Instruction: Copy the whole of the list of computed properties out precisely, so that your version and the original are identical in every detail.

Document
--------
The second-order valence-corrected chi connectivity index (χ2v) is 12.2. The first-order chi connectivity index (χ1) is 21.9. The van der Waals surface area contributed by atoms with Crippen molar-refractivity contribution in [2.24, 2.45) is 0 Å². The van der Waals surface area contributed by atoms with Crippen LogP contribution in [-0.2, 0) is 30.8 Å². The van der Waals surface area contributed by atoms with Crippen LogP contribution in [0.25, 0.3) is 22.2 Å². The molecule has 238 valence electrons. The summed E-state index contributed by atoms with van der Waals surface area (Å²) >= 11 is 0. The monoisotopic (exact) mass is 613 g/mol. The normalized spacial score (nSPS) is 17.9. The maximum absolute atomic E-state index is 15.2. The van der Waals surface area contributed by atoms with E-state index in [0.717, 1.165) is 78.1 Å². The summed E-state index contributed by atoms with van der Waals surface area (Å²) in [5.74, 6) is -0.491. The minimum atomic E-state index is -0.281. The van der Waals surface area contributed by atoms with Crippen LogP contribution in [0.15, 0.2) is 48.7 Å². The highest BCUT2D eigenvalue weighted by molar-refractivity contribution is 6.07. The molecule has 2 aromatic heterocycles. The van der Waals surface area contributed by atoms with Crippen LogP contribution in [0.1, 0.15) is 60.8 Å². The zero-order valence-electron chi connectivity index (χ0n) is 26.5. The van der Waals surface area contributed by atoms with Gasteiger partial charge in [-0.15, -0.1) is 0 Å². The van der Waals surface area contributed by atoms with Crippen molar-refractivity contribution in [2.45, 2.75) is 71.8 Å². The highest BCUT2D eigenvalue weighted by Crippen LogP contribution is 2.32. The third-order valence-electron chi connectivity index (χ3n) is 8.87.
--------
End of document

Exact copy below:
The second-order valence-corrected chi connectivity index (χ2v) is 12.2. The first-order chi connectivity index (χ1) is 21.9. The van der Waals surface area contributed by atoms with Crippen molar-refractivity contribution in [2.24, 2.45) is 0 Å². The van der Waals surface area contributed by atoms with Crippen LogP contribution in [-0.2, 0) is 30.8 Å². The van der Waals surface area contributed by atoms with Crippen LogP contribution in [0.25, 0.3) is 22.2 Å². The molecule has 238 valence electrons. The summed E-state index contributed by atoms with van der Waals surface area (Å²) >= 11 is 0. The monoisotopic (exact) mass is 613 g/mol. The normalized spacial score (nSPS) is 17.9. The maximum absolute atomic E-state index is 15.2. The van der Waals surface area contributed by atoms with E-state index in [0.717, 1.165) is 78.1 Å². The summed E-state index contributed by atoms with van der Waals surface area (Å²) in [5.74, 6) is -0.491. The minimum atomic E-state index is -0.281. The van der Waals surface area contributed by atoms with Crippen LogP contribution in [0.15, 0.2) is 48.7 Å². The highest BCUT2D eigenvalue weighted by molar-refractivity contribution is 6.07. The molecule has 2 aromatic heterocycles. The van der Waals surface area contributed by atoms with Crippen LogP contribution in [0.1, 0.15) is 60.8 Å². The zero-order valence-electron chi connectivity index (χ0n) is 26.5. The van der Waals surface area contributed by atoms with Gasteiger partial charge in [-0.15, -0.1) is 0 Å². The van der Waals surface area contributed by atoms with Crippen molar-refractivity contribution in [2.45, 2.75) is 71.8 Å². The highest BCUT2D eigenvalue weighted by Crippen LogP contribution is 2.32. The third-order valence-electron chi connectivity index (χ3n) is 8.87.